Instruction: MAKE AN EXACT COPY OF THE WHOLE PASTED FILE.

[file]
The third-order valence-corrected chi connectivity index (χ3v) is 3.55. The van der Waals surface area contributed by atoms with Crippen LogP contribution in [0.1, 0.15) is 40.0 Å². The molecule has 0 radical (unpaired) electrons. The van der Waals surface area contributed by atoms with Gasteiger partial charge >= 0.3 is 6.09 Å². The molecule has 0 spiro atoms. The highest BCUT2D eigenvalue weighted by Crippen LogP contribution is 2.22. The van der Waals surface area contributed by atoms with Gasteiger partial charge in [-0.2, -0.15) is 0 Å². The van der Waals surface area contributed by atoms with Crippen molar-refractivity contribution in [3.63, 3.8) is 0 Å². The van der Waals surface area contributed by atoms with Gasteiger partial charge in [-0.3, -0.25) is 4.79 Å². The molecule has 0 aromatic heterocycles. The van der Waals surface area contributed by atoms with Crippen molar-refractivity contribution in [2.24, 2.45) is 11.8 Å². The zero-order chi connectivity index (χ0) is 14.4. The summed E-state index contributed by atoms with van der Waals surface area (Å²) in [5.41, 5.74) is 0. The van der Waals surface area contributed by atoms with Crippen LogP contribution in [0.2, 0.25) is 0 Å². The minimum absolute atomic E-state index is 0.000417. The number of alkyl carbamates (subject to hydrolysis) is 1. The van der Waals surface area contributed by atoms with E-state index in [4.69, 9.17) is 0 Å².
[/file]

The third-order valence-corrected chi connectivity index (χ3v) is 3.55. The van der Waals surface area contributed by atoms with Crippen LogP contribution in [0.1, 0.15) is 40.0 Å². The molecule has 0 radical (unpaired) electrons. The van der Waals surface area contributed by atoms with Gasteiger partial charge >= 0.3 is 6.09 Å². The molecule has 0 spiro atoms. The highest BCUT2D eigenvalue weighted by Crippen LogP contribution is 2.22. The van der Waals surface area contributed by atoms with Gasteiger partial charge in [-0.2, -0.15) is 0 Å². The van der Waals surface area contributed by atoms with Crippen molar-refractivity contribution in [3.63, 3.8) is 0 Å². The van der Waals surface area contributed by atoms with Gasteiger partial charge in [-0.3, -0.25) is 4.79 Å². The molecule has 0 aromatic heterocycles. The van der Waals surface area contributed by atoms with Crippen molar-refractivity contribution in [2.24, 2.45) is 11.8 Å². The zero-order chi connectivity index (χ0) is 14.4. The summed E-state index contributed by atoms with van der Waals surface area (Å²) in [5.41, 5.74) is 0. The van der Waals surface area contributed by atoms with Crippen LogP contribution in [0.2, 0.25) is 0 Å². The minimum absolute atomic E-state index is 0.000417. The number of alkyl carbamates (subject to hydrolysis) is 1. The van der Waals surface area contributed by atoms with E-state index in [4.69, 9.17) is 0 Å².